This blog post is definitely not about Theresa May's brown leather trousers

At this juncture, readers of Barker’s Broken Britain would probably expect me to write something about Theresa May’s brown leather trousers. It has occurred to me that I could almost certainly find something witty and subversive to add to the gigantic tidalwave of online babble around the slippery Amanda Wakeley pantaloons.

With my educational expertise I could probably add some amusing commentary on Nicky Morgan’s sneers (prompted by journalists, I may add...the comments weren’t unsolicited). Or I could lay into the hypocrisy of carrying your own pricey handbag while questioning how well the designer trews would go down “in Loughborough market”.

I could also take a nice dig at May’s joint chief of staff Fiona Hill, who has not come off as a very nice lady at all in this farrago.

But I am categorically not going to be writing about this outrageous silliness. It would be playing into the hands of the male media chiefs who would like nothing more than to see all of womankind tear itself to pieces in a huge catfight, a la Sheffield Townswomen’s Guild’s re-enactment of Pearl Harbour [Monty Python fans click here].

The advertising space they would sell watching us writhe around hitting each other with our designer bags would be immense. Because handbags are what every woman carries, right? It really is all we have to defend ourselves. They are stuffed full of lipsticks and tampons and scary shit like that. And that's all we really care about, obviously.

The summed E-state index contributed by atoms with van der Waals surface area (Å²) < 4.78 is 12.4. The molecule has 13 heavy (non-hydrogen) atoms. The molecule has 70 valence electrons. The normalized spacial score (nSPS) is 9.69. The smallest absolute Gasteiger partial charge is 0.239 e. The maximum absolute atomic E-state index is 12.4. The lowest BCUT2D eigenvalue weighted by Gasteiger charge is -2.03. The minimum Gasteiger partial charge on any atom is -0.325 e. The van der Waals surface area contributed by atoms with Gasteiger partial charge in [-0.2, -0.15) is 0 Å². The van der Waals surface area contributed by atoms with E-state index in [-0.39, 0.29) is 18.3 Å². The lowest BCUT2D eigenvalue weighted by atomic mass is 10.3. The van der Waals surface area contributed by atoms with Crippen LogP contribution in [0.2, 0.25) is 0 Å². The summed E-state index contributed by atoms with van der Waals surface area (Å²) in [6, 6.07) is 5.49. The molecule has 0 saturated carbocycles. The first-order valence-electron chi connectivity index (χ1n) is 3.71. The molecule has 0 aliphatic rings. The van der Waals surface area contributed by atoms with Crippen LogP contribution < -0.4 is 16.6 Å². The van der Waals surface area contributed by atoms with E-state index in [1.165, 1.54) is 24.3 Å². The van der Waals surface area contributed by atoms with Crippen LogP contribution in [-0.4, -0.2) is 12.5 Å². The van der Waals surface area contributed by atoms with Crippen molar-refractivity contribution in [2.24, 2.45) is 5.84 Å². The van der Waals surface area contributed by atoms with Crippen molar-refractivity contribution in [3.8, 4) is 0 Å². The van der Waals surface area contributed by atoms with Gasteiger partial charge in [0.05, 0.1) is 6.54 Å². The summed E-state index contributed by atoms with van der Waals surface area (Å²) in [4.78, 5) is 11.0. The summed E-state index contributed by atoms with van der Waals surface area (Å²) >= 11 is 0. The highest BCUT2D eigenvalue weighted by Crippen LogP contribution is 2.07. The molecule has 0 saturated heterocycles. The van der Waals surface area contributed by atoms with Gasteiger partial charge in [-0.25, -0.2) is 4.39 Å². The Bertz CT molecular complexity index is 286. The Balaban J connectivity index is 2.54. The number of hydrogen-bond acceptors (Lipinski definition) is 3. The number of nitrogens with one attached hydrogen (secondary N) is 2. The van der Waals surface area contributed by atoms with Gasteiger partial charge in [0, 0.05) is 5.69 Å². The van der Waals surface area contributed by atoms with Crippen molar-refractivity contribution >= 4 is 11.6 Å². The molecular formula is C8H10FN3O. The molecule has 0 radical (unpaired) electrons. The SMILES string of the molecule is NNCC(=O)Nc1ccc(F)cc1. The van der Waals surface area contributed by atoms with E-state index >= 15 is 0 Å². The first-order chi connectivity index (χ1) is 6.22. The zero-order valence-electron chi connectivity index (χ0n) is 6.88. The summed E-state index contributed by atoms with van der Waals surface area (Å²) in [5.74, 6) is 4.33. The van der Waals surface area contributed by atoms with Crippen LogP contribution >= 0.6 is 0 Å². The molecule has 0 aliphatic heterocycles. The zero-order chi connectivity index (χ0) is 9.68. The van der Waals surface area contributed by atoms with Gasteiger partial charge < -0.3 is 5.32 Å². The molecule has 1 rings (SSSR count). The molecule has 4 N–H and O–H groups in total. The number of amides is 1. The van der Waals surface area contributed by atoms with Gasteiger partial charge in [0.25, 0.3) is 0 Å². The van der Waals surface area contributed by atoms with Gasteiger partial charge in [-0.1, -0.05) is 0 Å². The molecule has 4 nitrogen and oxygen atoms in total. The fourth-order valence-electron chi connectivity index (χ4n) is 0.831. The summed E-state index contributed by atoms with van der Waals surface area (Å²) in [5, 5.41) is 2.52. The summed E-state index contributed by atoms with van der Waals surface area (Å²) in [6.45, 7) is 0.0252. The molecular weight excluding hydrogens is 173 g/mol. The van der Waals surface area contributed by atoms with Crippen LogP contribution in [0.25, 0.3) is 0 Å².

Much as my journo’s mind finds the whole story magnificently fun and distracting, it also despair-inducing. That the media should reduce Theresa May’s premiership to nothing but a bitchy fight over a pair of trousers is so 1980s. And then for that bitchy fight to be reduced down into some kind of outward evidence of May’s “control freakery” is even worse. Accusing strong female leaders of being controlling is almost as clichéd as saying they “don’t have enough experience” when first appointed.

And it’s not the first time the Prime Minister has inadvertently been at the centre of one of these newspaper-induced catfights. Remember the Andrea Leadsom comment that having children – unlike May – would make her a better prime minister as she had a “very real stake” in the future of the country? How Fleet Street adored that gaffe (again, prompted by journalists in an interview – she didn’t just start slagging off childless women on Twitter after a few drinks).

So, that is why I definitely won’t be writing about this. Absolutely none of it.

You won’t hear a word from me about the ridiculous trousers, or Nicky Morgan’s lack of intellect or loyalty or Fiona Hill’s evil text messages.

Nope. Nothing to read here.


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